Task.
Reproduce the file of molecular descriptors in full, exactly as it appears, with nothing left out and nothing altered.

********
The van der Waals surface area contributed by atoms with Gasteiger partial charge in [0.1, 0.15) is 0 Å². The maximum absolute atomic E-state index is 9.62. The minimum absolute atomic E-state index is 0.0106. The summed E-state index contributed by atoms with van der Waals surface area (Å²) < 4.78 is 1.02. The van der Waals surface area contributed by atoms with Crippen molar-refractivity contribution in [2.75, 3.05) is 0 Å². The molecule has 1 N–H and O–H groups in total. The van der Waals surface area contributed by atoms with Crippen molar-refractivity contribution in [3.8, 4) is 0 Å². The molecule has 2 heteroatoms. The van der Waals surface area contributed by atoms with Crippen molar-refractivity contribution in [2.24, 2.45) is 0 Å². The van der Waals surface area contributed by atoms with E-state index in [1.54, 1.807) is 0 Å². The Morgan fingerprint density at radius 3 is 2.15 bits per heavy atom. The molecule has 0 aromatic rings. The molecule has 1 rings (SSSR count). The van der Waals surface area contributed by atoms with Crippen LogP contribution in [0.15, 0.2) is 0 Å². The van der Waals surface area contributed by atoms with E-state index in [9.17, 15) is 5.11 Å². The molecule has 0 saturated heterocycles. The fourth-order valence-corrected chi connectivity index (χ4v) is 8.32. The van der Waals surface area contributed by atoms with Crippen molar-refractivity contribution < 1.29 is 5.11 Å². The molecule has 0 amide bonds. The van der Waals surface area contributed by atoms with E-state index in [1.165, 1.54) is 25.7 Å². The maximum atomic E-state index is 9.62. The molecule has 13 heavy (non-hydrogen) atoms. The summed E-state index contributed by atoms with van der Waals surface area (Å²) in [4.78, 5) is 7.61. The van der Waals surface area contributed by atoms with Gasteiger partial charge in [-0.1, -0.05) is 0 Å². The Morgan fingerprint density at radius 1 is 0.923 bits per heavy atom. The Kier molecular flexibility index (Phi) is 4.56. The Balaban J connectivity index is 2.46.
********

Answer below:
The van der Waals surface area contributed by atoms with Gasteiger partial charge in [0.1, 0.15) is 0 Å². The maximum absolute atomic E-state index is 9.62. The minimum absolute atomic E-state index is 0.0106. The summed E-state index contributed by atoms with van der Waals surface area (Å²) < 4.78 is 1.02. The van der Waals surface area contributed by atoms with Crippen molar-refractivity contribution in [2.75, 3.05) is 0 Å². The molecule has 1 N–H and O–H groups in total. The van der Waals surface area contributed by atoms with Crippen molar-refractivity contribution in [3.8, 4) is 0 Å². The molecule has 2 heteroatoms. The van der Waals surface area contributed by atoms with Crippen molar-refractivity contribution in [2.24, 2.45) is 0 Å². The van der Waals surface area contributed by atoms with E-state index in [1.54, 1.807) is 0 Å². The Morgan fingerprint density at radius 3 is 2.15 bits per heavy atom. The molecule has 0 aromatic rings. The molecule has 1 rings (SSSR count). The van der Waals surface area contributed by atoms with Crippen LogP contribution in [0.15, 0.2) is 0 Å². The van der Waals surface area contributed by atoms with E-state index in [9.17, 15) is 5.11 Å². The molecule has 0 saturated heterocycles. The fourth-order valence-corrected chi connectivity index (χ4v) is 8.32. The van der Waals surface area contributed by atoms with Crippen molar-refractivity contribution < 1.29 is 5.11 Å². The molecule has 0 amide bonds. The van der Waals surface area contributed by atoms with E-state index in [1.165, 1.54) is 25.7 Å². The maximum atomic E-state index is 9.62. The molecule has 13 heavy (non-hydrogen) atoms. The summed E-state index contributed by atoms with van der Waals surface area (Å²) in [4.78, 5) is 7.61. The van der Waals surface area contributed by atoms with Gasteiger partial charge in [-0.1, -0.05) is 0 Å². The Morgan fingerprint density at radius 1 is 0.923 bits per heavy atom. The Kier molecular flexibility index (Phi) is 4.56. The Balaban J connectivity index is 2.46.